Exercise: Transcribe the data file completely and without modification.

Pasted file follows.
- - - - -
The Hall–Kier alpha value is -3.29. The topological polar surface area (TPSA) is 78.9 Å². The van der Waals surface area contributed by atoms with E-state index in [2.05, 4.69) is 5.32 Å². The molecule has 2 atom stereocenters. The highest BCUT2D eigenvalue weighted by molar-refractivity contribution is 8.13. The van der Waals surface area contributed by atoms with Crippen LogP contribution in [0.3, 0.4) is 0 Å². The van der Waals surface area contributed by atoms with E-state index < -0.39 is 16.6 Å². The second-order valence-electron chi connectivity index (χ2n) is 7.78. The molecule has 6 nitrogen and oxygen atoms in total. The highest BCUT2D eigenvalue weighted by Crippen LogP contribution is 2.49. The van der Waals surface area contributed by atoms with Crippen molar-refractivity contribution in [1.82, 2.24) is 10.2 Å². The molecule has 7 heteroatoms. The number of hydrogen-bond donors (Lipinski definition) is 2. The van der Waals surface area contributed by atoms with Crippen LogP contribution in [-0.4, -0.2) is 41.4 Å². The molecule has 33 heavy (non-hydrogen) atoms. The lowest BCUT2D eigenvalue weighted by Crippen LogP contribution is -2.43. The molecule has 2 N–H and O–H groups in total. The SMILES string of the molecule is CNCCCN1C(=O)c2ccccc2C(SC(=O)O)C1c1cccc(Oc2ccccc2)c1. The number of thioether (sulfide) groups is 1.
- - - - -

The Hall–Kier alpha value is -3.29. The topological polar surface area (TPSA) is 78.9 Å². The van der Waals surface area contributed by atoms with E-state index in [2.05, 4.69) is 5.32 Å². The molecule has 2 atom stereocenters. The highest BCUT2D eigenvalue weighted by molar-refractivity contribution is 8.13. The van der Waals surface area contributed by atoms with Crippen LogP contribution in [0.3, 0.4) is 0 Å². The van der Waals surface area contributed by atoms with E-state index < -0.39 is 16.6 Å². The second-order valence-electron chi connectivity index (χ2n) is 7.78. The molecule has 6 nitrogen and oxygen atoms in total. The highest BCUT2D eigenvalue weighted by Crippen LogP contribution is 2.49. The van der Waals surface area contributed by atoms with Crippen molar-refractivity contribution in [1.82, 2.24) is 10.2 Å². The molecule has 7 heteroatoms. The number of hydrogen-bond donors (Lipinski definition) is 2. The van der Waals surface area contributed by atoms with Crippen LogP contribution in [-0.4, -0.2) is 41.4 Å². The molecule has 33 heavy (non-hydrogen) atoms. The lowest BCUT2D eigenvalue weighted by Crippen LogP contribution is -2.43. The molecule has 2 N–H and O–H groups in total. The SMILES string of the molecule is CNCCCN1C(=O)c2ccccc2C(SC(=O)O)C1c1cccc(Oc2ccccc2)c1. The number of thioether (sulfide) groups is 1.